Comma operators have the lowest precedence and left-to-right associativity, so this guarantees the order like:

i = ++j, j = i++;

i will be 2, and then j will be 1 after this statement if i and j are both 0 at first.

However, does comma separators in type definition in C also guarantee the order? Such as

int i = 1, j = ++i;

Your example with the comma operator, i = ++j, j = i++;, is well-defined because the comma operator is a sequence point.

Precedence/associativity is not enough to guarantee this -- they are different to order-of-evaluation and sequence points. For example, i * 2 + i++ * 3 is undefined because there are no sequence points.

The comma separator between declarators, e.g. int i = 1, j = i++;, is also a sequence point. This is covered by C11 6.7.6/3, C99 6.7.5/3:

A full declarator is a declarator that is not part of another declarator. The end of a full declarator is a sequence point.

So there is a sequence point after i = 1, and this code is well-defined.

However, the comma separator between function arguments f(i, i++) is not a sequence point; so that code causes undefined behaviour.

Note: In C11, the term sequence point was mostly replaced with more complicated sequencing relations in order to clearly specify a threading model, but that does not affect the above discussion.

  • I'm not sure whether C89 guaranteed the declarator order – M.M Jun 13 '15 at 4:44
  • 1
    You say, The comma separator is different to the comma operator. But in the rest of the answer there is no more mention of the comma operator. Is that an oversight? – David Heffernan Jun 13 '15 at 6:28
  • @DavidHeffernan no, the question was "However, does comma separators in type definition in C also guarantee the order?" . My opening sentence just clarifies that I'm not talking about the comma operator (especially for other readers who didn't realize there was a difference) – M.M Jun 13 '15 at 10:55
  • OK, I understand now. Thank you. – David Heffernan Jun 13 '15 at 11:10
  • @DavidHeffernan my first sentence was a bit unclear as you say, so I've refactored my post. I also realized that OP's rationale about the comma operator wasn't right, so have addressed that too. – M.M Jun 13 '15 at 11:20

Yes, and here's the reason. Think about what the comma is saying. All it is saying is "hey, I have a thing I want to do on the left hand side of this comma, once you do that thing go to the thing on the right and do that as well. You can also think of it as a shorter way of doing this

int i = 1;
int j = i++;

i has already been allocated somewhere in memory so all that happens with j is it takes that value stored in i, increments it, and sets it equal to j.

So in the case of

int i = 1, j = ++i;

All you are saying is create an integer, set it equal to one, now move on to the next command, which will be an int called j, and set it equal to whatever i is when it is incremented.

So to fully answer your question, yes, it guarantee's the order because the compiler will execute everything top down, left to right unless it is told otherwise.

  • 2
    This incorrectly suggests that f(i, i++) has well-defined behavior. – Pete Becker Jun 13 '15 at 12:38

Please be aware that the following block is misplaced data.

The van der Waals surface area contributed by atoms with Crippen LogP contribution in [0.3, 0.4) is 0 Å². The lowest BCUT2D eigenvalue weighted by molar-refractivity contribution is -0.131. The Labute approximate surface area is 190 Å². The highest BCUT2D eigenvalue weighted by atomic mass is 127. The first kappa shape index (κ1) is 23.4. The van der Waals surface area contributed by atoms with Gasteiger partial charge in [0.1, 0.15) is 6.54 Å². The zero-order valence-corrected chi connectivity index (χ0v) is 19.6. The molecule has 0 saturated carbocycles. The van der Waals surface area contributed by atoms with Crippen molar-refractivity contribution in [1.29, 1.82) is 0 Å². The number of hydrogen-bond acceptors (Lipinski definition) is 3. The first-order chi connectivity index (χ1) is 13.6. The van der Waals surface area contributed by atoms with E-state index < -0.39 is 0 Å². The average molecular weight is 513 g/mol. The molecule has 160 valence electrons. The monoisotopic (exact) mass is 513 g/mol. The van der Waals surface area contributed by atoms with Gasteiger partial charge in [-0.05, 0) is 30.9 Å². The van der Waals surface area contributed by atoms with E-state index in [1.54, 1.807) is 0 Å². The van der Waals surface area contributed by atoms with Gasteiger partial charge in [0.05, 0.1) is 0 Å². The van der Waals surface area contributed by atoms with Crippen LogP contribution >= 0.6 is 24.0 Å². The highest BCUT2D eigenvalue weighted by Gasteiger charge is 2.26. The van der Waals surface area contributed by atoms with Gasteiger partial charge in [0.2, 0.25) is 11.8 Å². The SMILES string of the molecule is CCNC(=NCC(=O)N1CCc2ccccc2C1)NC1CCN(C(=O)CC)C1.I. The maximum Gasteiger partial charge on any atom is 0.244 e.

• That's not what he asked. He asked does the comma guarantee the order in the example int i = 1, j = ++i; He didn't ask about function arguments. – Trevor Hart Jun 14 '15 at 13:12
  • The point is that this hand-waving argument leads to erroneous conclusions, so cannot be correct. – Pete Becker Jun 14 '15 at 15:15
  • I don't think you are understanding what I'm saying. If you read his question there is nothing about that f(i, i++). That got brought up in someones answer, it is not what he asked. He asked in the case of i = 1, j = i++ does the comma guarantee the order, and in that case it does. – Trevor Hart Jun 15 '15 at 1:03

Assuming C works the same as C# in this respect, the comma-separated values (int i = 0, j = 0;) should stay in order.

The difference in i++ vs ++i is validation time:

int i = 0;

bool iGTZ = i++ > 0;//false

i = 0; iGTZ = ++i > 0;//true

A little more than what you asked but the declaration order is guaranteed. And if you or someone reading this didn't know that hopefully it helps. :)

  • 1
    The question is whether there is left-to-right evaluation around the comma separator; not what ++ does – M.M Jun 13 '15 at 4:40
  • 1
    @MattMcNabb If you read my answer I addressed that question and added additional information ranging to other areas of the supplied code within the area of timing. – CalebB Jun 13 '15 at 4:41
  • 6
    You just said "assuming C works the same as C#" without any justification for making that assumption. C doesn't work the same as C# in other areas (e.g. f(i, i++)) – M.M Jun 13 '15 at 4:45
  • I said very specifically "In this respect" I have developed in C, C++, C# and VB.Net, I'm aware of the differences, I merely left the possibility that I was wrong. Humility doesn't imply lack of knowledge. – CalebB Jun 13 '15 at 4:48
  • 1
    This question asks for knowledge rather than humility. The asker is looking for a definitive answer with facts rather than assumptions. – David Heffernan Jun 13 '15 at 6:24

Your Answer

By clicking “Post Your Answer”, you agree to our terms of service, privacy policy and cookie policy

Not the answer you're looking for? Browse other questions tagged or ask your own question.